Laura Trevelyan is a BBC journalist covering New York. She previously covered the UN for the BBC from 2006 to 2009. She began her career as a general reporter for the London Newspaper Group in 1991 and moved to the BBC in 1993, where she became a political correspondent for BBC News by 1999 and was based in London until her move to New York. Trevelyan is also an occasional relief presenter on BBC World News America.
She has a degree in politics from Bristol University and a graduate degree in journalism from the University of Wales College, Cardiff. She has written a book, "A Very British Family: The Trevelyans and their World," on the history of her family. She is married and has three sons.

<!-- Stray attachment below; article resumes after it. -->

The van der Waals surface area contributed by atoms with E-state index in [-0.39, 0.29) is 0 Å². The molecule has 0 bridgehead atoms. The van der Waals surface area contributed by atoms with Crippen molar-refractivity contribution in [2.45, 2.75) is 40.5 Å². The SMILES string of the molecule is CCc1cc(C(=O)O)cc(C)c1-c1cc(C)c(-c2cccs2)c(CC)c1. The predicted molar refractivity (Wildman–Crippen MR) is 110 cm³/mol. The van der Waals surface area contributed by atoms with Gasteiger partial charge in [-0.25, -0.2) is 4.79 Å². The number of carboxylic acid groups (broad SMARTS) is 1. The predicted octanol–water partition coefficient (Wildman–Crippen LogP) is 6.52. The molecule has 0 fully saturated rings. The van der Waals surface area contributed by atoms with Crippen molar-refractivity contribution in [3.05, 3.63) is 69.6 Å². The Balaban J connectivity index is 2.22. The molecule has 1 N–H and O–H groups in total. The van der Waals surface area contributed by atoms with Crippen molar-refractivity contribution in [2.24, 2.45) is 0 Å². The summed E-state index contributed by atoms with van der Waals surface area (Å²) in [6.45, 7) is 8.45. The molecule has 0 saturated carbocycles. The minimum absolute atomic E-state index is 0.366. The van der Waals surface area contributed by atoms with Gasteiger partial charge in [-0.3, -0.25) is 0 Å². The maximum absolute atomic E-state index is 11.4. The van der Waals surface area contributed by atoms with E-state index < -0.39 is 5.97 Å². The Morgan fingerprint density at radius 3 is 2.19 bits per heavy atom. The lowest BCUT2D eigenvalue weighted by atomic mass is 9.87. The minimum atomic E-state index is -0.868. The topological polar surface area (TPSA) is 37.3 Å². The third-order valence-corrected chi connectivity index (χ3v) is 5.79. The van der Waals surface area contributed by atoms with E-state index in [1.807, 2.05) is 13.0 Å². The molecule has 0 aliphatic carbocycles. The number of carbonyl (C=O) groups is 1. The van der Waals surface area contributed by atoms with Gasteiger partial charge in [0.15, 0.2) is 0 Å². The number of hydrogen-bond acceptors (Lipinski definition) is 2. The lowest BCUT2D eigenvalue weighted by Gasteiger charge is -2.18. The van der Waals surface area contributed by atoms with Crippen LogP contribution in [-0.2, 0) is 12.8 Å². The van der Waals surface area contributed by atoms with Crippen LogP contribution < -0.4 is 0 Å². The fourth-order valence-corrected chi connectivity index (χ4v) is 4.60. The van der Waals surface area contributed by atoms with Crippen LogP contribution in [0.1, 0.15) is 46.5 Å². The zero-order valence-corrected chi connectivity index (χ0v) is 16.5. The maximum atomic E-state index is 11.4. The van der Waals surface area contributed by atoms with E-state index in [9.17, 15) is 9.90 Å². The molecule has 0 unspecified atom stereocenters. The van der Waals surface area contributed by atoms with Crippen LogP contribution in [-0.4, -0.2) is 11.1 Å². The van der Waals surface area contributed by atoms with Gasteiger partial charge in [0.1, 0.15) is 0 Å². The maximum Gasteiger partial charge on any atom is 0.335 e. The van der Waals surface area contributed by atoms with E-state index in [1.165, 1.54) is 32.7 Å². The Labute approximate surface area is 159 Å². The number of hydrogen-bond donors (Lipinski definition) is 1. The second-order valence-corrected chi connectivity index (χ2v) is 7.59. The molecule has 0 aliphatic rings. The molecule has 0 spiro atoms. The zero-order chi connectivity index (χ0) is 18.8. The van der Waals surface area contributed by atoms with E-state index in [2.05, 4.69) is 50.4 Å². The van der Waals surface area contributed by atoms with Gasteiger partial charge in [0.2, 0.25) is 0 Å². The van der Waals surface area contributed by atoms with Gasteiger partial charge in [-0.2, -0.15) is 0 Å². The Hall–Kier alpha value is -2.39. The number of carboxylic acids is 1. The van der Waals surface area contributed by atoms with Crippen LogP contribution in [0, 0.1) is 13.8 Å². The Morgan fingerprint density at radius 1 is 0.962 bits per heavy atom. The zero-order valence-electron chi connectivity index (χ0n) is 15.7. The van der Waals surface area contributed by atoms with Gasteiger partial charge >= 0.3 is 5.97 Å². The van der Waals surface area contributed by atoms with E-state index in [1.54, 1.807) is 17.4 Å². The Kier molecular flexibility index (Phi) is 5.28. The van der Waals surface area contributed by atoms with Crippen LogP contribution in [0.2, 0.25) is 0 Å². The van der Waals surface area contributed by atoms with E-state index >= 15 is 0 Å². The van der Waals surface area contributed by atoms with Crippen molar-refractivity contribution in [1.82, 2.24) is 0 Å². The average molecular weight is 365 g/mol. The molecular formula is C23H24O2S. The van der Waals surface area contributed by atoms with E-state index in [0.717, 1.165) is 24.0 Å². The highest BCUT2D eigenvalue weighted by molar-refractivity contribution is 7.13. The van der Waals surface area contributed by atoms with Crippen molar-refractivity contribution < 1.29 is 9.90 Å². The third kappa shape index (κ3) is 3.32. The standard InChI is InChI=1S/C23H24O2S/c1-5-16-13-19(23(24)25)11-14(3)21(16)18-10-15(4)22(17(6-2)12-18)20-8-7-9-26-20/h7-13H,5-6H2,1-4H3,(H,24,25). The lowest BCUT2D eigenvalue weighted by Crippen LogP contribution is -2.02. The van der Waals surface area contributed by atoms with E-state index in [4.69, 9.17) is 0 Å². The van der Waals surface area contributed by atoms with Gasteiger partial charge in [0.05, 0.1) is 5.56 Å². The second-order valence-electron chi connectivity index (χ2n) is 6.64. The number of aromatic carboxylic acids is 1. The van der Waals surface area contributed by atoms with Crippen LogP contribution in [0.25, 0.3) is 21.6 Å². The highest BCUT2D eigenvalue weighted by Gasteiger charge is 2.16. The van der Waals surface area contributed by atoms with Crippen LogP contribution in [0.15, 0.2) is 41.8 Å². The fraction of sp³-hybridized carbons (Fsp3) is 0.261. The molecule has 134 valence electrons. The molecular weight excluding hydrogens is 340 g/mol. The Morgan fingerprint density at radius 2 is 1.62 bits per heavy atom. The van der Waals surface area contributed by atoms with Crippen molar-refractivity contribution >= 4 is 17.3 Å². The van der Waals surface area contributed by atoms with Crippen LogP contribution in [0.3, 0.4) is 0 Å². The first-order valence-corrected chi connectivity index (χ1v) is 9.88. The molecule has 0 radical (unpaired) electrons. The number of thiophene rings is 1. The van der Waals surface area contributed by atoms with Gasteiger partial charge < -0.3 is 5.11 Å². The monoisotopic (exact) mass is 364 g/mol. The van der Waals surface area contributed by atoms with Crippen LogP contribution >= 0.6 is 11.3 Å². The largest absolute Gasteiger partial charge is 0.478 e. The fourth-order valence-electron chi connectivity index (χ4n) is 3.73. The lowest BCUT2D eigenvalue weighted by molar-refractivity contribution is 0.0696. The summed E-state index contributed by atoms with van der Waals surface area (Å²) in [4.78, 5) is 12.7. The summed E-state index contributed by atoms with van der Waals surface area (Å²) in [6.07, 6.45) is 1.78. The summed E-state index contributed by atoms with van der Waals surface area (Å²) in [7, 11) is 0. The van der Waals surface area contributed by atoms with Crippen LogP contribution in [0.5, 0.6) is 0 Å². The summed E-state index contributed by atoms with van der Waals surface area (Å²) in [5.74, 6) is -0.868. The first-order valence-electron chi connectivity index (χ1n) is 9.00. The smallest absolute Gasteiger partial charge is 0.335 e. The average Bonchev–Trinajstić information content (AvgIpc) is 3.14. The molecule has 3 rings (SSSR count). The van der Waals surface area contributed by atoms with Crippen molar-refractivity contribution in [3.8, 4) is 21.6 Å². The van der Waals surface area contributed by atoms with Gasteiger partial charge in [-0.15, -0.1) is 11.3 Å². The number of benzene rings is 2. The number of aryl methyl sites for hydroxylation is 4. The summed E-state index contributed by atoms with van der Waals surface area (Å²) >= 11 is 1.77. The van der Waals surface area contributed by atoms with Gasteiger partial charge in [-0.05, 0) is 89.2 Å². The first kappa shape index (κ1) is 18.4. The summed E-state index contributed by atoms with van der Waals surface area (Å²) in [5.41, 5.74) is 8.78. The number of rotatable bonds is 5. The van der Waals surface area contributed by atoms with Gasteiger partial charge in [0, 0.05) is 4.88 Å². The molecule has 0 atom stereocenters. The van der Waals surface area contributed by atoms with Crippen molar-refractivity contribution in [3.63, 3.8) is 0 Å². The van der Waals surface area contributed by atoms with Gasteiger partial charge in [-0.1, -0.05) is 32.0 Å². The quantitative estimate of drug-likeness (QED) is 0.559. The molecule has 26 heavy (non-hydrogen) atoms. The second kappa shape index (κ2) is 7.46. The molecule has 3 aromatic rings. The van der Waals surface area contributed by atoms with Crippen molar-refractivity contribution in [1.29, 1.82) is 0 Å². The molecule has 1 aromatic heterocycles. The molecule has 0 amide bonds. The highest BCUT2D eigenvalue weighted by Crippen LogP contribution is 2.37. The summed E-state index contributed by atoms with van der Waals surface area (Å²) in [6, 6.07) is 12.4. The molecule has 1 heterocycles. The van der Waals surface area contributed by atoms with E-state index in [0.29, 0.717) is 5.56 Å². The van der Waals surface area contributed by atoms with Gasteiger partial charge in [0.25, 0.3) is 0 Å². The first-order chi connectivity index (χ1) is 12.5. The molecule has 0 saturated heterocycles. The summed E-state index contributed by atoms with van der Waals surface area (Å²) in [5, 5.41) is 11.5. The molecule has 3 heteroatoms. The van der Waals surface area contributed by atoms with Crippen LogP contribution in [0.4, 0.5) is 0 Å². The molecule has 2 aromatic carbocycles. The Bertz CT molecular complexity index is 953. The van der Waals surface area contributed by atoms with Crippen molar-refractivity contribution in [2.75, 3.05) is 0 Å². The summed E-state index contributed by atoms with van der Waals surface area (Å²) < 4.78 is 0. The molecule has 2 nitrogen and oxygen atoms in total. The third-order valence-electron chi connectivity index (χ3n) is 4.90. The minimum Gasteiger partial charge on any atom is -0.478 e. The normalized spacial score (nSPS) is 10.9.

Dan Plesch’s book, “America, Hitler and the UN,” is something of a historical revelation. First school, then university and then four years covering the United Nations itself taught me that it was created by the victorious Allies at the end of World War II, not in the middle. Indeed, when I was the BBC's UN correspondent, I used the Pathé newsreel of the San Francisco Conference, where the UN was said to be founded, in countless broadcasts, with the newsreader solemnly telling cinema-going audiences that the UN had been signed into existence “to save succeeding generations from the scourge of war.” But Plesch reveals that U.S. President Franklin D. Roosevelt first used the phrase to a naked Winston Churchill, the prime minister of Britain at the time, on the morning of Dec. 29, 1941. Winston was emerging from his morning bath when he heard the wheelchair-bound U.S. president calling him -- just weeks after Pearl Harbor and after Hitler's declaration of war against the U.S. -- to say that Roosevelt had hit upon the name “United Nations” to define the countries allied against the Axis powers. The State Department had come up with the more tedious and infinitely less catchy “Associated Powers,” which Roosevelt discarded.